Tuesday, April 13, 2010

On Bouldering

   (below) Cabin Rock Crags (not Cabin Rock itself) in rime.  Drive up Teller to Cabin Rock (extremely disappointing in and of itself for bouldering potential), slog up hillside over a 1000 ft. to east, walk over the crest to scruffy hillside boulders and crags up to 40 ft. high, overlooking Penny River.  Land stewardship unknown to me at this time, but please leave comments if appropriate.
    Bouldering is the interstitial glue connecting the all too infrequent occurence of significant climbs in the Kigs.  In between the failures to get out of town, the failures with partners, the #%#@*&$$ snow-machine incidents, lies the wonderful bouldering experiences.
    What may not be realized is the miraculous access here in (region to remain unnamed for now) for BOULDERING, medium to low quality, but gloriously free, so many lost ridgelines with tors of metamorphic rock poking out of the top like vertebrae.

(below)  Sunset Boulders, Beginners Wall, Tuft Route.  Head out Teller Road to berry fields before you get to Penny, you see a crooked orange crag a short hike up the hillside to the right (north) of road.  Cool little M1 or 2 on exfoliated turf tufts.  Land stewardship unknown to me at this time, but please leave comments if appropriate.

Bouldering doesn't seem to sustain everyone.  Bouldering feels at times like reading fantasy or science fiction.  You creep out there and pretend you are really climbing.  You perch on little footholds a foot off the deck and imagine that those bryophytes under your heel are really the tops of trees in Yosemite.   Then you find a little turf mattress out of the wind and take a little nap listening to the wind howling over the top of the rock....

(below) Sunset Boulders, Orange Wall, Ian experimenting with figure-4 unsuccessfully. He is worried the metamorphic schist flake will catastrophically disengage.  Many of the local  bouldering gardens have a featured orange wall.  I don't know the name of the lichen.  Please leave comments if you know the classification of this orange species of lichen.  If you feel I have broached some common law by climbing on this formation, or especially if you have ethical problems with the spraying of geographical locations on a blog, you simply must leave comments stating your reasons, so that this entire blogging enterprise may be discontinued.  Thank you....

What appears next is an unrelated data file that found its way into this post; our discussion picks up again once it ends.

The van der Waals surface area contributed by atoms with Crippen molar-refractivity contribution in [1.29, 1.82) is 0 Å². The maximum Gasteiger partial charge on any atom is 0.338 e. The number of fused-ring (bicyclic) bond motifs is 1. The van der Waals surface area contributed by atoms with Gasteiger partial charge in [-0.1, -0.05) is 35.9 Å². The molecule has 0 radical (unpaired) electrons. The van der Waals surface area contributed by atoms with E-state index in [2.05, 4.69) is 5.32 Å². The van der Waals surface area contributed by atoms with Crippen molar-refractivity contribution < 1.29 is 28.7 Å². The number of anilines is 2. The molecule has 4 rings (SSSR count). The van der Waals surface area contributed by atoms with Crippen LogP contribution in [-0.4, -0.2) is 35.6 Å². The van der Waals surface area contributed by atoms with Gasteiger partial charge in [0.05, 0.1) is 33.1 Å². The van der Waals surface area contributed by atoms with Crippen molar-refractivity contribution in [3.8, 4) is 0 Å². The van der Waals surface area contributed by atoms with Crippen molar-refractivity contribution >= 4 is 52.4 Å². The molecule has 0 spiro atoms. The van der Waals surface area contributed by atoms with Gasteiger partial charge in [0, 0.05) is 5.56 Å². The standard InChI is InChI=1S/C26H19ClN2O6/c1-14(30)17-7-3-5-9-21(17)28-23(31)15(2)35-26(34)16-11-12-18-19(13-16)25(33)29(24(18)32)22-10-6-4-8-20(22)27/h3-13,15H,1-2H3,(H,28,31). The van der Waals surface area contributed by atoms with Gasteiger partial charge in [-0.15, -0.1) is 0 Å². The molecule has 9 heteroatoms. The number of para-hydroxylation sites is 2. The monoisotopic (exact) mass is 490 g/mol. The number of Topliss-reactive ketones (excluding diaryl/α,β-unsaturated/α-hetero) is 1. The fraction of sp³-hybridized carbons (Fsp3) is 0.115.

What were bouldering a social event?
Then I'd have arms a praying
And raising in supplication
And on their lips they'd be spraying
Of all the routes they would steal
We'd all have to get out on Friday
Right when the day is done
But bouldering ain't a social event
And I'm out here all alone... 

(below) Cabin Rock Crags-  M-bouldering paradise.  Made it up there one good day so far in February.  The ice in this picture is not the glaze ice I have referred to elsewhere as the "shellac";  in this picture we have rime.  It wouldn't hold your weight, but it came pretty close.  What caused the riming?  Wind.  Did I mention it was cold?
The last thing to comment "On Bouldering" is the Four-Seasonality of bouldering around Sitnasuaq. The summer bouldering can be fine at a time;  the winter bouldering can be superb when it ain't brrr.  The winter bouldering is the best.  Crunchy little torquing puzzles, moss, moss, cam, hook, lieback flake, ADZ!  Keep your heels down when you top out.  Fox!  Fox!  Cease bouldering and check for rabies?

Rocky Mountain Bluff.  Drive out Kougarak, before you get to Dorothy you pass a large foothill (Pk. 2374) on your right (east).  Could it be "Rocky Mountain" that rises above Rocky Mountain Creek?  (Leave comments if you know.)   A hundred foot bluff (1231) is visible.  Wouldn't touch it in the summer, but in the frozen Fall it becomes pickly-stickly and mossy-chossy.  In the picture is Earp in blue puffy soloing up the crumbling hideo-choss in some Fall of the later '00s.  Land stewardship unknown to me at this time, but please leave comments if appropriate.

none of this bouldering is of the least bit of importance, it is so far below V grade it is HIKING, but there is a reason that Alex Lowe's quotation has endured:  "The best climber in the world is the one having the most fun."  

1 comment:

  1. Ian, really enjoy your write-ups of adventuring around this area! I've been told that elevation 2374 hill is called Fox...
    never did find any published names on charts & maps I've looked at for the area. Here is a view from the top on my flickr site-